Ukraine - Stolen fertilizer, destroyed tractors and $40B in losses

26.05.2023 125 views

Ukraine’s agriculture industry has lost more than $40 billion because of Russia’s invasion, according to a report from the Kyiv School of Economics (KSE).

Direct damage estimates amount to $8.7 billion, while indirect losses — including lower production of crops and livestock, as well as logistics disruptions and higher production costs — totaled $31.5 billion.

Nearly $30 billion will be required to cover the needs for reconstruction and recovery of Ukraine’s ag sector, according to the report, which is based on data from the Government of Ukraine, World Bank, United Nations, and the European Union.

“Considering the colossal damages and losses, it is vital to continue supporting Ukraine’s agriculture financially for it to perform at least on a pre-war level,” the report stated.

“This way one of the most important sectors of the Ukrainian economy will be on its way to prosperity, growth and modernization, contributing to Ukraine’s post-war recovery and the global food and nutrition security.”

The largest portion of direct losses is from damaged and destroyed equipment, which accounts for an estimated $4.7 billion. More than 17% of all agricultural machinery and equipment in Ukraine are estimated to be severely damaged and destroyed, according to the report.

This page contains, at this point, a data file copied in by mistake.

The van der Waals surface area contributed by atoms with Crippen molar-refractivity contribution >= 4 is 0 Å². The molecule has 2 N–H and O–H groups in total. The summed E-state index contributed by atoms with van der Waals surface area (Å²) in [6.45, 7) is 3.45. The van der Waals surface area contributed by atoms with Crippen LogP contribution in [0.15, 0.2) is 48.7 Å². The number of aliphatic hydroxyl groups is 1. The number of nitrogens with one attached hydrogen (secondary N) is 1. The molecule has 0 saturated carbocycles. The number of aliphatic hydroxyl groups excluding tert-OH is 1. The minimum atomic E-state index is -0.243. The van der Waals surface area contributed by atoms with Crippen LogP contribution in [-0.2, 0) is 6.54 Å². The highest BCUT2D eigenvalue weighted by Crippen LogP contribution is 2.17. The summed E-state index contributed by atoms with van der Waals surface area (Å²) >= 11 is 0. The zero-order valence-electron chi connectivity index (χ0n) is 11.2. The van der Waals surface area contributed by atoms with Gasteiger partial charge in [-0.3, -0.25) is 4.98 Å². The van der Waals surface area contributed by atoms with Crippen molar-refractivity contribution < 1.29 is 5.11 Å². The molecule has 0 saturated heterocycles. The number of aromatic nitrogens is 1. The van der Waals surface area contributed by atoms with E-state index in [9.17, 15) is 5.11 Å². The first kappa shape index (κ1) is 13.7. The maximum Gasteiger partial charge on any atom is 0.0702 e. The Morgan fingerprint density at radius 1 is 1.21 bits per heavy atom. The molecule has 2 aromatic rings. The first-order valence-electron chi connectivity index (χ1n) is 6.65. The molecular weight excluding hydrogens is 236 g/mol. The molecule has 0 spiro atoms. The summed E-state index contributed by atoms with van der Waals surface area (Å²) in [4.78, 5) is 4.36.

Stolen inputs and outputs — including crops, fertilizer and fuel — are estimated to have caused $2 billion in losses for Ukrainian farmers.

Crop losses, at $14.3 billion, make up the largest share of indirect losses — which encompass lost income and additional costs due to war, such as losses of farmland from soil damage and decreases in crop and livestock production. The most substantial production losses are for wheat, which accounts for $2.9 billion, followed by sunflower at $2.5 billion, and corn at $1.7 billion.

Aside from crops, the report estimates Ukraine’s livestock production has eclipsed $1.7 billion in losses.

“The exceptionally high numbers of livestock killed, stolen, and harmed in any way have resulted in shortages of some animal products,” the report stated, noting that eggs and milk alone add up to more than $732 million in losses.

The report also details how much money will be required to get Ukrainian ag back on track over the next decade. Of the estimated $29.7 billion in overall restoration costs, $4.7 billion is needed for replacing damaged farm equipment and machinery, with another $3.6 billion for rebuilding storage capacity and replacing inputs.

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